EU carbon emission targets related to climate change has set in motion a process of transition towards an environmentally clean and sustainable power system. A central focus on this process is the transition from fossil fuel based energy sources to clean Renewable Energy Sources (RES). However, the intermittency of RES (e.g. solar and wind) presents a formidable challenge to achieve a stable and reliable supply-demand balance in grid operations. To achieve high levels of RES deployment, increasing the power system flexibility will be central to accommodate large fluctuations in supply and to cope with peak demand. Prospects of electricity storage technologies have emerged as a potential key technology to manage high levels of RES in the power system.
Recent projections on the cost of electricity storage show a high decrease in the next five years (,, ). As the commercial maturity of batteries might become a reality within the next decade, many questions remain on the role of batteries in the power system, where batteries should be located? What capacity will be optimal? What kind of battery services are the most valuable? How do batteries contribute to the large deployment of distributed RES installations? Significant research has been done on estimating sizing and sitting of storage in power systems. Yet, most of this research treat storage capacity as continuous instead of discrete, i.e. allocating storage by percentages of a total allowed capacity, wherever necessary in the grid. Despite these previous studies have provided interesting contributions on the value of storage in the power system, many of them lack the modeling of power flows, technical limits, or voltage considerations.
This thesis focuses on battery flexibility in medium voltage grids. Specifically, how to define cost-effective strategies to deploy batteries in a medium voltage grid? What is the optimal battery location in a distribution grid? And how do the technical limits of the power grid influence the allocation of storage? To address these questions, an optimization model was developed to simulate half-hourly operational decisions for a distribution grid. The model is multi-period and includes: power flows, diverse technical consideration for different battery sizes, high RES penetration levels, time of use electricity prices (half-hour dynamic prices), load data of actual customers and battery costs. To decide on the battery location, the model employs binary variables to determine the investment and sitting of the battery in a distribution grid. That is, the model is a mixed integer linear program with multi-period features which provides an investment analysis for the cost-effective sitting of batteries in a time horizon of 10 years. The model is implemented to the IEEE 33 bus test system. Results show that in general battery location and size strategies are driven by multiple factors, which can be either fixed or dynamic, like thermal limits and power load consumption, respectively. Some relevant findings are: First, flexibility in terms of power arbitrage delivers costs reductions of around 4% when RES production is low, compared to a No-Batteries case. Moreover, when RES production is high, the reductions in total costs can ramp up to 12% below the No-Batteries case. Also, this model decides to al-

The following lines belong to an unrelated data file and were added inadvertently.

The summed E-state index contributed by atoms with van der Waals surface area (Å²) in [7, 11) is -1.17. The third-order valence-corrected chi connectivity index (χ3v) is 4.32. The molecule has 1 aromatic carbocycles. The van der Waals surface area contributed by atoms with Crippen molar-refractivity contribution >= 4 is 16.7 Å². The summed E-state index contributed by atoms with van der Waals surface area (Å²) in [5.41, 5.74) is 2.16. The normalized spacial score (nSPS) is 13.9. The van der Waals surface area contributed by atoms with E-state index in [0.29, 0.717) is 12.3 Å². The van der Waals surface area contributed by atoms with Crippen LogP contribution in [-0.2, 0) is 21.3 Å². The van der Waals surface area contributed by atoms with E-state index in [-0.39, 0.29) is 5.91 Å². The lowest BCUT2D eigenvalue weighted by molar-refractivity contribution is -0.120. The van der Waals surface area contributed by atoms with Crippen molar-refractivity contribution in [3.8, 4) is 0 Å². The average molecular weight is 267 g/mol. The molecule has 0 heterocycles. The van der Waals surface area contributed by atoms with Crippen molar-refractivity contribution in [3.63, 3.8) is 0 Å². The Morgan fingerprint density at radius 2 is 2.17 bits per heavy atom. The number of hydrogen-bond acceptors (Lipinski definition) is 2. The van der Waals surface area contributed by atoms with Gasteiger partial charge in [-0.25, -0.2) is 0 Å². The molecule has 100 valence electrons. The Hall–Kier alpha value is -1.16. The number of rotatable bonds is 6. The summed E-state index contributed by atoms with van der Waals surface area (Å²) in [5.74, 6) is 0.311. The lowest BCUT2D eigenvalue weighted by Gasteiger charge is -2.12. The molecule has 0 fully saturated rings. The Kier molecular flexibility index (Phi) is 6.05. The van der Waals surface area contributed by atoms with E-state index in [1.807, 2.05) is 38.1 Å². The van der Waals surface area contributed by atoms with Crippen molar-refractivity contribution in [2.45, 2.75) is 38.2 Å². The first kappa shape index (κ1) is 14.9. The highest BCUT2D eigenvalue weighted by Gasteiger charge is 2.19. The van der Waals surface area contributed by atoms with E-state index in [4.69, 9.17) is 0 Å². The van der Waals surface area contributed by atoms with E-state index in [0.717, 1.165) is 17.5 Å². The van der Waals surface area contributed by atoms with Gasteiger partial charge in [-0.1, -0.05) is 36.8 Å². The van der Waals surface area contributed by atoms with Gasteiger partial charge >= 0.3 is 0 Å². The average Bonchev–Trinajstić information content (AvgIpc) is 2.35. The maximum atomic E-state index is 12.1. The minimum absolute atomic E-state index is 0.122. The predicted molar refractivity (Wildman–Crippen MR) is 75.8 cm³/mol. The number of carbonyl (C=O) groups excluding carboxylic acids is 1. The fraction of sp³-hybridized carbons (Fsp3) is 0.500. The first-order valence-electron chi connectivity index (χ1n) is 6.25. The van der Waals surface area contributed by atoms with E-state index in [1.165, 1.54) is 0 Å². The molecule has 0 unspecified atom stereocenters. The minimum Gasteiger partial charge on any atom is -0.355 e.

locate batteries only if they are economically feasible for a 10-year time horizon. These results indicate a potential revenue up to 2.1 million pounds (GBP) based on the investment in batteries. And they are based on battery cost prices from 2008, together with several optimistic projections for the next decade. Furthermore, depending on battery size, RES penetration, RES generation and technical limits, batteries tend to be located for buses at the entrance of branches with high loads. Likewise, line limits and voltage limits proved to be decisive in the election of buses and the number of batteries placed.
On one hand, results show that optimal allocation strategies depend on grid topology features and technical limits, on the other hand, they also have a high dependency on time-varying and unsteady factors (e.g. power generation and loads). The optimal location strategies tend to change and adapt to the dynamics of the system. Moreover, with the exception of the slack bus, every bus in the system turned out to be an optimal location, at least once. These results indicate that batteries might be useful in every bus of the distribution grid, but only if each battery is operated in coordination and cooperation with one another. These insights support the idea of designing local electricity markets. Based on a reflection of this work, we recommend a market design that retrieves day-ahead and intraday DSO-reports of the battery operations and the flexibility that is available in the distribution grid. And also a subsequent structure of market incentives and penalties that maximizes the value of flexibility while keeping non-optimal operations to a minimum.
In short, this thesis contributes with a novel modeling approach that can shed some lights on the optimal battery allocation problem for distribution grids. Moreover, it provides insights on how location affects the value of storage, how optimal locations are affected by multiple technical factors. And finally, it also provides some reflections on the need to collectively, cooperatively and coordinately operate the storage resources in the grid by considering market-based solutions.